The speed for crossings recommended by the Department for Transport is around 4ft (1.2m) per second, but local councils can adjust the timing to suit their residents’ needs.
The draft NICE guidelines also recommend that councils move bins, hanging baskets and any other obstacles that might get in the way of disabled pedestrians and others who may struggle to get around, such as parents with prams.
Prof Mark Baker, director of the centre for guidelines at NICE, said: “It should not matter whether you are on foot, in a wheelchair, have a visual impairment or if you’re a parent pushing a pram.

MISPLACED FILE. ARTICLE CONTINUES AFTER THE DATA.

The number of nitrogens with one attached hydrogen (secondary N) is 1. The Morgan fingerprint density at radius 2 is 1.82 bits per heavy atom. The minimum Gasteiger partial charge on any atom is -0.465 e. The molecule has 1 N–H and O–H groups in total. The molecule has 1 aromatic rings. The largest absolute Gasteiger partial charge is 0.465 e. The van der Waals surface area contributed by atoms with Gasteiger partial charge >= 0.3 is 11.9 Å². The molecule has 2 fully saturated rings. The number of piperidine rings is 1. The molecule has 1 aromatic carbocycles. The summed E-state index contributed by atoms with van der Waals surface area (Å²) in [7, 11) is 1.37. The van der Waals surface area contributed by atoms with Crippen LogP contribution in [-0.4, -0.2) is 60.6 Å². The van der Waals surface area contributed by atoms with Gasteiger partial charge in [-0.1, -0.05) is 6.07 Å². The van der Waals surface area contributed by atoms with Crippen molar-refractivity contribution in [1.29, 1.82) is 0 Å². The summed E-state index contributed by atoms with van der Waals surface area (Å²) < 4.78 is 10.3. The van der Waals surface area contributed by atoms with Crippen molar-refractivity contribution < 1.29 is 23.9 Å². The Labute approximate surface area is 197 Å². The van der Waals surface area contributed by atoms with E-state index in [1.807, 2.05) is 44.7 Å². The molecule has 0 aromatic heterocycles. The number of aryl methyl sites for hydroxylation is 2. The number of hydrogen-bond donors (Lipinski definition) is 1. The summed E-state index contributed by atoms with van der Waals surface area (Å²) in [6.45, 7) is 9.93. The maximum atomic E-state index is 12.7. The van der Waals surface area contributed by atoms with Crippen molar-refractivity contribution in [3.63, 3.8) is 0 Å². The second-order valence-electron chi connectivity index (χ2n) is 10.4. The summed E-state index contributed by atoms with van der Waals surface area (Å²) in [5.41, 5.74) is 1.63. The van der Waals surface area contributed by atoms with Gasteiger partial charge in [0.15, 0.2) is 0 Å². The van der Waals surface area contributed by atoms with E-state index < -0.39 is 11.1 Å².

“If streets, parks and other open spaces are well planned, everyone should be able to get around their local area easily.
“Safe, accessible streets and well-maintained parks can help people to get active and live longer, healthier lives.”
Dr Justin Varney from Public Health England said: “Physical activity benefits everyone at all stages of life.
“People living with impairments are less active, and this can be due to the way the built environment, including public spaces and transport systems, is designed.
“Making physical activity accessible to everyone when planning spaces benefits communities in terms of health, environmental sustainability and economic regeneration.”
The NICE recommendations are out for consultation until October.